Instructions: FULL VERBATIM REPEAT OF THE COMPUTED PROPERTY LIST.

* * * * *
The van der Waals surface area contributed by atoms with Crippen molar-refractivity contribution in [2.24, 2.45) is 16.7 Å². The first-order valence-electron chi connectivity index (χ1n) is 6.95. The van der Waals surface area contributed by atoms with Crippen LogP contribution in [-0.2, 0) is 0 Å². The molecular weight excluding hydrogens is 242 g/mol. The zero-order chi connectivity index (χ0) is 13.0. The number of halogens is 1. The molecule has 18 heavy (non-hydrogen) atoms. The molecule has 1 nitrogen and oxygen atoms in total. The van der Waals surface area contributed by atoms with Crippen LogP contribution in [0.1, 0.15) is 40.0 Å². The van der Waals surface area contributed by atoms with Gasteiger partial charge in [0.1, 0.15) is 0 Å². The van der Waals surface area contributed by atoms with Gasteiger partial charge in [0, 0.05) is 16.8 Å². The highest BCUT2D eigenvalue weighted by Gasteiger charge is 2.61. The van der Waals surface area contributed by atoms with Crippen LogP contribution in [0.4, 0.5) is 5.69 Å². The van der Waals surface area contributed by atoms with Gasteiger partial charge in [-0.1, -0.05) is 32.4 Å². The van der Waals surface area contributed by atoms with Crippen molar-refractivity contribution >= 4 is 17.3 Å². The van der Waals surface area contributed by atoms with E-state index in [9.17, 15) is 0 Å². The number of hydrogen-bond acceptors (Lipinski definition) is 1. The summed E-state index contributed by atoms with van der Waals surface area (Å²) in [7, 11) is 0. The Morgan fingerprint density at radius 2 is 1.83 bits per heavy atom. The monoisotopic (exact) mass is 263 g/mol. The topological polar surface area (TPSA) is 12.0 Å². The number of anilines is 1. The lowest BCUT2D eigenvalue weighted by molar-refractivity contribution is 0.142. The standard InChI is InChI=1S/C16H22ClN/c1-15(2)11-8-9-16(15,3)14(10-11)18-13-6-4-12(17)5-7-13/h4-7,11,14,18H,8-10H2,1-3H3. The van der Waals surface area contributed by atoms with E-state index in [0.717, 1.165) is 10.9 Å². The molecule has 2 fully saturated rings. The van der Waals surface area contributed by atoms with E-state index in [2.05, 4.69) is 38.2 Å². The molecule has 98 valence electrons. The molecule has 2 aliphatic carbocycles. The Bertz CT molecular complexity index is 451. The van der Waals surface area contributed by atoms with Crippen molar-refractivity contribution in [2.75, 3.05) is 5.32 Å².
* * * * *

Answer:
The van der Waals surface area contributed by atoms with Crippen molar-refractivity contribution in [2.24, 2.45) is 16.7 Å². The first-order valence-electron chi connectivity index (χ1n) is 6.95. The van der Waals surface area contributed by atoms with Crippen LogP contribution in [-0.2, 0) is 0 Å². The molecular weight excluding hydrogens is 242 g/mol. The zero-order chi connectivity index (χ0) is 13.0. The number of halogens is 1. The molecule has 18 heavy (non-hydrogen) atoms. The molecule has 1 nitrogen and oxygen atoms in total. The van der Waals surface area contributed by atoms with Crippen LogP contribution in [0.1, 0.15) is 40.0 Å². The van der Waals surface area contributed by atoms with Gasteiger partial charge in [0.1, 0.15) is 0 Å². The van der Waals surface area contributed by atoms with Gasteiger partial charge in [0, 0.05) is 16.8 Å². The highest BCUT2D eigenvalue weighted by Gasteiger charge is 2.61. The van der Waals surface area contributed by atoms with Crippen LogP contribution in [0.4, 0.5) is 5.69 Å². The van der Waals surface area contributed by atoms with Gasteiger partial charge in [-0.1, -0.05) is 32.4 Å². The van der Waals surface area contributed by atoms with Crippen molar-refractivity contribution >= 4 is 17.3 Å². The van der Waals surface area contributed by atoms with E-state index in [9.17, 15) is 0 Å². The number of hydrogen-bond acceptors (Lipinski definition) is 1. The summed E-state index contributed by atoms with van der Waals surface area (Å²) in [7, 11) is 0. The Morgan fingerprint density at radius 2 is 1.83 bits per heavy atom. The monoisotopic (exact) mass is 263 g/mol. The topological polar surface area (TPSA) is 12.0 Å². The number of anilines is 1. The lowest BCUT2D eigenvalue weighted by molar-refractivity contribution is 0.142. The standard InChI is InChI=1S/C16H22ClN/c1-15(2)11-8-9-16(15,3)14(10-11)18-13-6-4-12(17)5-7-13/h4-7,11,14,18H,8-10H2,1-3H3. The van der Waals surface area contributed by atoms with E-state index in [0.717, 1.165) is 10.9 Å². The molecule has 2 fully saturated rings. The van der Waals surface area contributed by atoms with E-state index in [2.05, 4.69) is 38.2 Å². The molecule has 98 valence electrons. The molecule has 2 aliphatic carbocycles. The Bertz CT molecular complexity index is 451. The van der Waals surface area contributed by atoms with Crippen molar-refractivity contribution in [2.75, 3.05) is 5.32 Å².